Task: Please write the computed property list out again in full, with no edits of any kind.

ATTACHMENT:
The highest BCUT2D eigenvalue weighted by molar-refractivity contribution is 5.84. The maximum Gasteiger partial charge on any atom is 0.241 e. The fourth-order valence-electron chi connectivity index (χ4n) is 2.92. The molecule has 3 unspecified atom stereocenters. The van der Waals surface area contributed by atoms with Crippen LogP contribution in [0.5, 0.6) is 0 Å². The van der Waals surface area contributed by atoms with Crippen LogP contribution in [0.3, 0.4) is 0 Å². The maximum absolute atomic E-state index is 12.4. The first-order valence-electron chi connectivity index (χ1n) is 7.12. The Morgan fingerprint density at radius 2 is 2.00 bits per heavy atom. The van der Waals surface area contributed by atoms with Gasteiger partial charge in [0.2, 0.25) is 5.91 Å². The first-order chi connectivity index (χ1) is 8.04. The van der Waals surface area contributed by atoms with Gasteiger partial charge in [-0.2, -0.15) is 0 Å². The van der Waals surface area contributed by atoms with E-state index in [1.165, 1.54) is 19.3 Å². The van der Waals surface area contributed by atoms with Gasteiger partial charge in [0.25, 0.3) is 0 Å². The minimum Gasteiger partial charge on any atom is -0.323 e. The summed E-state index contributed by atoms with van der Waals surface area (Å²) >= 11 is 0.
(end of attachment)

The highest BCUT2D eigenvalue weighted by molar-refractivity contribution is 5.84. The maximum Gasteiger partial charge on any atom is 0.241 e. The fourth-order valence-electron chi connectivity index (χ4n) is 2.92. The molecule has 3 unspecified atom stereocenters. The van der Waals surface area contributed by atoms with Crippen LogP contribution in [0.5, 0.6) is 0 Å². The van der Waals surface area contributed by atoms with Crippen LogP contribution in [0.3, 0.4) is 0 Å². The maximum absolute atomic E-state index is 12.4. The first-order valence-electron chi connectivity index (χ1n) is 7.12. The Morgan fingerprint density at radius 2 is 2.00 bits per heavy atom. The van der Waals surface area contributed by atoms with Gasteiger partial charge in [0.2, 0.25) is 5.91 Å². The first-order chi connectivity index (χ1) is 8.04. The van der Waals surface area contributed by atoms with Gasteiger partial charge in [-0.2, -0.15) is 0 Å². The van der Waals surface area contributed by atoms with E-state index in [1.165, 1.54) is 19.3 Å². The van der Waals surface area contributed by atoms with Gasteiger partial charge in [0.25, 0.3) is 0 Å². The minimum Gasteiger partial charge on any atom is -0.323 e. The summed E-state index contributed by atoms with van der Waals surface area (Å²) >= 11 is 0.